You can be hurt, and very healthy. As Practice CrossFit trainer Kara Foster shows us below, you can be injured, and very smart…we just usually aren’t
The following is authored by: Kara Foster
It’s not ok to return from a 100m sprint holding your lower back and wincing in pain for two out of five rounds.
It’s not ok to run and box jump and jump squat four out of five days on knees, shins and calves that struggle in pain to keep up with your still-significant weight loss goals.
And it’s not ok to do right-sided burpees because you refuse to listen to your left sides plea’s for rest and recovery.
Plain and simple, it’s not ok to workout in pain.
“It’s ok because I’m a competitor.”
Staying in the game means heeding the call of the body to adjust training, rest, supplementation, nutrition, etc., as necessary, in-between competitions so that you can go hard during them. Mindy Coby – an athlete who trains ferociously at Practice CrossFit – demonstrated this well last month. After nursing a nagging foot injury for weeks by avoiding runs and plyometric movement, she signed up for the 2012 FitClub Games, an annual Columbus competition. Through modification, rest and an orthotic shoe insert, she was rewarded with improved movement in the days leading up to the event. When asked just days out how she thought she’d fair, however, she responded as a responsible athlete should, “If the first WOD is a big run, I’m out. My focus is the Open and Regionals next year and staying healthy for that.” Similarly, when Holly Mangold suffered a tendon tear in her wrist just weeks prior to the 2012 Olympics, she didn’t just lower the weight for her clean and jerk drills. She abstained from training the movements that irritated it, and followed a treatment regimen focused on enabling her to perform on stage.
If today’s workout prescribes 100 push-ups for your already-throbbing front deltoid, change the prescription. You’d do that with medication that made you sicker, right? Replace them with a core strength movement for the same repetitions. Have you ever watched ANYone complete 100 V-ups easily? Adjust today to increase your chances of smashing the movement when you really need to later.
“You just don’t understand my need to be better.”
To the athlete out there who’s lost a small child in body-weight this year as a result of fixing their diet, I can’t imagine the nagging itch to lose the rest…by tomorrow. To the athlete returning from shoulder surgery and dying to get back to your jerk PR, I can’t relate. To the athlete who’s lost weeks or, maybe, even months on the barbell to debilitating back pain, I can only empathize. But as an aging athlete who started CF late in life and desires passionately to stay competitive, I am no stranger to the “demons” that deter healthy training.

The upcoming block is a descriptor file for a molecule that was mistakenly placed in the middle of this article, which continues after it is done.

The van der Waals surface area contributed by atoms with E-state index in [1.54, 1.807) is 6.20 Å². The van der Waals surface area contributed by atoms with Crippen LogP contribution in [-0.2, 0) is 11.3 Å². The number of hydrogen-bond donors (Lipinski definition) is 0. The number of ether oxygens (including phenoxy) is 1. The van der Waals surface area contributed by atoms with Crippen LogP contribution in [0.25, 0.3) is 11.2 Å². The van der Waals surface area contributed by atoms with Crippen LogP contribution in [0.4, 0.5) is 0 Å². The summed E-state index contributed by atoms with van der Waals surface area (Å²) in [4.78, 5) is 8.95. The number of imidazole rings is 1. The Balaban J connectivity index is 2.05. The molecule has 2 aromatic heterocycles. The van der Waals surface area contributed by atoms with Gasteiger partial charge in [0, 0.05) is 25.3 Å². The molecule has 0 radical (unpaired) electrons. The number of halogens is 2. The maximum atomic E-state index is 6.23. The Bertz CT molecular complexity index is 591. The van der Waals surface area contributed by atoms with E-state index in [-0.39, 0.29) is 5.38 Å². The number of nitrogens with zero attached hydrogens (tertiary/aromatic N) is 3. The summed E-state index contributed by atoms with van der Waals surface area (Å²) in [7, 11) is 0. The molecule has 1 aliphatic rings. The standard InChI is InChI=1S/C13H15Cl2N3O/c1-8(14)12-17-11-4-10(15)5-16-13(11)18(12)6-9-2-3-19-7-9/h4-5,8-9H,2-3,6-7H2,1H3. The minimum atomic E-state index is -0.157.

Guess what? It doesn’t matter. Your fear, doubt, impatience – whatever – isn’t unique. It’s just yours. Lock those demons in your anxiety box and get to work on what’s required to truly get better.
“Pride goes before destruction, a haughty spirit before a fall.” Proverbs 16:18
“I signed a waiver and paid my monthly dues.”
On behalf of my training cohorts, shove your waiver and keep your dues. I mean that with every ounce of my 5’2” frame. My “side job” as a consultant has given me the opportunity to travel to a solid handful of CF boxes over the last several years. Practice CrossFit rehabs and takes on clients other boxes would turn away or recommend a leave of absence to when injury or pain strike. We take that seriously. It’s why we subscribe to a dynamic group warm-up. It’s why we bore even tenured athletes with tutorials on movement standards every workout. It’s why we hammer mobility, auxiliary and skill drills – sometimes to the point of public call-out. And it’s why we stay tuned to new ways of doing things.
It’s your body and your health, so you own, at least, 50% accountability for your training.
When you’re injured, focus on a plan for recovery.
When you’re in pain, adjust training to alleviate or avoid it.
When you’re sore, hydrate, mobilize, and nourish your body well.
And when your body says, “I’m tired,” rest.
As your trainer and a representative of Practice CrossFit, I’m accountable for the other half (roughly). When you’re in my class, you can count on me taking that responsibility stone seriously.
Now, go tend to your posture. It’s likely you’ve compromised proper spine alignment for this entire read.
100-Seated banded leg curls
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